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Gardening From Alaska

...cyclamen, azaleas, mums
by Jeff Lowenfels
by Jeff Lowenfels

email: jeff@gardener.com

Jeff is the Past President of the Garden Writers of America, a columnist with the Anchorage Daily News, Host Alaska Gardens and Supporter of Plant a Row.


November 6, 2005

This is the time of year to buy azaleas, cyclamen and mums. All three will flower at least through the fall if given just a little bit of special care. What is more, you can keep these plants over during the summer months and, again if treated properly, they will bloom again the following year.

Let’s start with azaleas, relatives to more showy and larger rhododendrons. Where I grew up red and white flowering azaleas were used everywhere as foundation plantings. Mixed in with rhododendrons to provide texture and because both plants like acidic soils, no one gave them much thought. Here you should.

Starting this time of year and lasting for about three or four weeks, azaleas in bud or bloom are on sale at local nurseries, plant departments and florists. These, of course, are treated as indoor plants. They should bloom for up to a month.

Since these azaleas are already in bud, they don’t require bright sun, only good light, the best you have if you don’t use lights, indirect light if you do. They should never be exposed to temperatures above 68 degrees, cooler is better. Because of these two requirements, up against a south-facing window is ideal.

Most important, the soil should never be allowed to dry out. Finally, like most indoor plants, azaleas do not appreciate a draft and will drop leaves, buds and blossoms if exposed to one.

If you have an azalea from last year and it hasn’t set buds, it is probably because you did let your plant dry out, you didn’t keep it cool or you may have fertilized it with an alkaline fertilizer. Once plants finish blooming, fertilize with either a fungal compost tea or an acidic fertilizer such as Miracid at 1/3 dilution until it is time to set new buds. For this year, put the plant in a room where the temperature drops at night and see if you can set some buds.

After the plant finishes blooming, make sure to continue to water. You can trim back your plant at this time. Fertilize or apply compost tea. You can put the plant outdoors in the spring. The natural cooling at night will help set buds for next year. Repot every two or three years as needed.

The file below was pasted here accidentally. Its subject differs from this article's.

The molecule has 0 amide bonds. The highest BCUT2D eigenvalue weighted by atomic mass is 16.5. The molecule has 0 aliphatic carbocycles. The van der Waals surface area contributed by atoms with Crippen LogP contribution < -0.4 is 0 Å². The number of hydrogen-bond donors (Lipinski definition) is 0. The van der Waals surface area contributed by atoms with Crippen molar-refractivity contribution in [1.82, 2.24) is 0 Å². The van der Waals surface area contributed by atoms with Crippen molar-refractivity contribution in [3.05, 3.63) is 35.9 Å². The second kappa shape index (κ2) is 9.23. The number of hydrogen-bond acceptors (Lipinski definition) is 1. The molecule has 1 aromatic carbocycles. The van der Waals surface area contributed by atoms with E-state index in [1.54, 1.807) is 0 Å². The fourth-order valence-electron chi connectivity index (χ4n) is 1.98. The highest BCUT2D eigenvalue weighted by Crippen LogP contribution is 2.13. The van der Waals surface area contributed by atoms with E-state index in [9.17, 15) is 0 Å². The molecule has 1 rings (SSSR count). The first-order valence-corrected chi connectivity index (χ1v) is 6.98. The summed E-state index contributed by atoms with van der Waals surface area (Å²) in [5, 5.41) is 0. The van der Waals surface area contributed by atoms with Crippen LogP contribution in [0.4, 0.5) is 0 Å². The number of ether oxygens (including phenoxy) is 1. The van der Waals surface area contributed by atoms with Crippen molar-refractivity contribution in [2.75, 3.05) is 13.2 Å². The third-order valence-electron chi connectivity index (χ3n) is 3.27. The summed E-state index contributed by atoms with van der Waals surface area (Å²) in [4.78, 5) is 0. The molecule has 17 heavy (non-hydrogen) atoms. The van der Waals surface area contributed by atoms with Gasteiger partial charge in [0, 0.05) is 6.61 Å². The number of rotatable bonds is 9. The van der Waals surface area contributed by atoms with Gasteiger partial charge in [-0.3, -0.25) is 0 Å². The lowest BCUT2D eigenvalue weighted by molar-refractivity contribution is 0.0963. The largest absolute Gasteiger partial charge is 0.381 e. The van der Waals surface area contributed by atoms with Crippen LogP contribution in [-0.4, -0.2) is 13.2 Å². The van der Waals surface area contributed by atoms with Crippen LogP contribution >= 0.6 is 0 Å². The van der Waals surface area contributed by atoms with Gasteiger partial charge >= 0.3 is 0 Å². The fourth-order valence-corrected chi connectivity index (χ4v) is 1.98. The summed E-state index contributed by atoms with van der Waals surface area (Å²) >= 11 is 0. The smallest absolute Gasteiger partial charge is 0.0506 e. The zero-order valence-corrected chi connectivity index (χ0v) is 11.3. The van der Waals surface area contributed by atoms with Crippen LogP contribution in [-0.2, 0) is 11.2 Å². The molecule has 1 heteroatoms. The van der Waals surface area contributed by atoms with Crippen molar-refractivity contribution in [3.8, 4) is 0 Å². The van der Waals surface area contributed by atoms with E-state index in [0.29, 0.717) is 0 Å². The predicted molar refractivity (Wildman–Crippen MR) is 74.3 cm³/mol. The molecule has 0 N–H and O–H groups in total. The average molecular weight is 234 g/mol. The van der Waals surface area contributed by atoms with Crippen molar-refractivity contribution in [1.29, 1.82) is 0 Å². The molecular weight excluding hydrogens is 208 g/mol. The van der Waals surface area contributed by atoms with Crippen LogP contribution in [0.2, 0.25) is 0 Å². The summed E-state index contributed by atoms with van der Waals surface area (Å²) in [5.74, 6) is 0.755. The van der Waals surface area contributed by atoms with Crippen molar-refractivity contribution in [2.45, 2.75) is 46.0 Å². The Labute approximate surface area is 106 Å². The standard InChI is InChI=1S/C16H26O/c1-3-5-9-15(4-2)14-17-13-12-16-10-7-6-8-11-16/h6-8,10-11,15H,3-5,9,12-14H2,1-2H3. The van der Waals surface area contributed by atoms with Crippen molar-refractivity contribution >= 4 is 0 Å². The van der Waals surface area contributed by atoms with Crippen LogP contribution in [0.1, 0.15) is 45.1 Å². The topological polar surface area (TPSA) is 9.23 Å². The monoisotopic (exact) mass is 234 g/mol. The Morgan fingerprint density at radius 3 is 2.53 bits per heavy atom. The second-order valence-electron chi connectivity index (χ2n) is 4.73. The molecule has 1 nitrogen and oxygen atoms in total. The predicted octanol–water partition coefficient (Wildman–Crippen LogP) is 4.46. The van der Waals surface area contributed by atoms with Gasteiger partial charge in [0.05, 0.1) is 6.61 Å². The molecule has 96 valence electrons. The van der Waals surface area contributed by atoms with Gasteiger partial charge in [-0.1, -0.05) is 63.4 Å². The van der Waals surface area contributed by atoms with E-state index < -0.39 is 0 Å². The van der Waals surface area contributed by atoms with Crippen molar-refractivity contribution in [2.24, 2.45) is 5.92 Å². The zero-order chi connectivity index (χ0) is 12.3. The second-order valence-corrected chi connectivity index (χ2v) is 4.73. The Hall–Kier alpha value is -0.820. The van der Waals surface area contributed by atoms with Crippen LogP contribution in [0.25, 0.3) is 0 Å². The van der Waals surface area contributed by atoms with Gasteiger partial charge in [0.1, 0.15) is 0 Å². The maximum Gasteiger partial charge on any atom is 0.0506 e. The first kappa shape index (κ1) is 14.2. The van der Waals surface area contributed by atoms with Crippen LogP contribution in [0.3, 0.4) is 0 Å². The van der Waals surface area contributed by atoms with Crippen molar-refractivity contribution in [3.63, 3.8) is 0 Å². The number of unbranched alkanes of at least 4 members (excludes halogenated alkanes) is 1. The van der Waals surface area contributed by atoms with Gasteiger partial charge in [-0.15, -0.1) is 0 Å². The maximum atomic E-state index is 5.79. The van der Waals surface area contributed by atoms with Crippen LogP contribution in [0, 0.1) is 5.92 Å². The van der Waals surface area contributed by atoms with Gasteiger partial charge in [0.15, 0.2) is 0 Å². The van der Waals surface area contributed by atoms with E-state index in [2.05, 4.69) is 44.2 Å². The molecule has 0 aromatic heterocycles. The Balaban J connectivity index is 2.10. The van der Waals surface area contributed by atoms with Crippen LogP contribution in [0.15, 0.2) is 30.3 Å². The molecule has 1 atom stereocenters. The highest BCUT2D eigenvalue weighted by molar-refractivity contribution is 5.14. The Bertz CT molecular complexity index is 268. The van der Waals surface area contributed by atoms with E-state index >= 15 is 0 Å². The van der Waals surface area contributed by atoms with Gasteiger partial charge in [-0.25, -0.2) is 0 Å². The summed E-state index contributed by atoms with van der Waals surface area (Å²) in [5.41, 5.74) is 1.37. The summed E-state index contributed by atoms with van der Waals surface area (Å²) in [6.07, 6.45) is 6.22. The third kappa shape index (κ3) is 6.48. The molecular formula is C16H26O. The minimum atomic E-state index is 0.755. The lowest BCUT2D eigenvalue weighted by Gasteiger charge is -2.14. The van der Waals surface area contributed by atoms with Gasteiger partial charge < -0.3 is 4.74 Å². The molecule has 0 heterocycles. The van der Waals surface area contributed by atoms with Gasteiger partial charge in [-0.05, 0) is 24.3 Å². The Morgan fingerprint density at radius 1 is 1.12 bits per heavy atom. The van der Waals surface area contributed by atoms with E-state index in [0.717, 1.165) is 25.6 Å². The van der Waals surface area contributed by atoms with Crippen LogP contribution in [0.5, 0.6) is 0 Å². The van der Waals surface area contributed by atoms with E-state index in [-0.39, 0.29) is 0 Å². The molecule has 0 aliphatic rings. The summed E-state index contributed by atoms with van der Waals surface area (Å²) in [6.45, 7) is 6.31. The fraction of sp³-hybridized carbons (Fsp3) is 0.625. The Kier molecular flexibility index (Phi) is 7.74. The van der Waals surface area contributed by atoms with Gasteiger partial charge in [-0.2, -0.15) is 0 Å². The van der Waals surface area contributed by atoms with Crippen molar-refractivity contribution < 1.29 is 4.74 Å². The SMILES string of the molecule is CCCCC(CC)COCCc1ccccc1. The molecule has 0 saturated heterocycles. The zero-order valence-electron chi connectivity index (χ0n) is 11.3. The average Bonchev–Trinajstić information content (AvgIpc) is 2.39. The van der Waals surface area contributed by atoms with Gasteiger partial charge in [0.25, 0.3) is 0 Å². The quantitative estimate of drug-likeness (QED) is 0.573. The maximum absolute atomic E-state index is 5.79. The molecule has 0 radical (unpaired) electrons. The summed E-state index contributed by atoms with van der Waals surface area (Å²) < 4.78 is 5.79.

Next, potted cyclamens are for sale locally this time of year. These flowering corms are the best plants I know for blooming in cool rooms. In fact, cyclamens actually prefer temperatures between 55 and 60 degrees. They also require good light, again the best you have including artificial light and their soil should never dry out while the plants are in bloom. After Christmas, fertilize with a balanced indoor plant formula, worm castings or a bacterial compost tea.

Cyclamen produce red, white or pink blooms all winter long if you pick off the spent blooms at their base. When you water, water the soil around the corm, not on top of it and use warm water. This spring withhold water and let the plant go dormant. Then keep it in a cool, dark location for the summer. Bring it out again this time of year, repot it in new soil and start the cycle over again.

If yours doesn’t bloom this year, it is most probably because you did not give it a cool resting place for long enough. You can start now and try the plant again just after Christmas.

Finally, this is the start of the chrysanthemum season and you will find potted mums with all sorts of flower styles and colors. These are probably best treated as “annuals” and tossed after they finish flowering, though it is possible to keep the going for a few years.

Indoors, mums need temperatures between 55 and 65 degrees. They, too, should never be allowed to dry out. Their soil must be moist at all times. Most important is the light they receive. These really do need bright light to continue to flower, more than you can really provide on a windowsill. The unopened buds need to start to produce pigment before they will open and will drop off it they don’t get enough light so they can do so.

None of these plants is expensive. All three will provide flowers. Buy some of the other suggestions I will make over the course of the next few months and you will have flowers all winter long.

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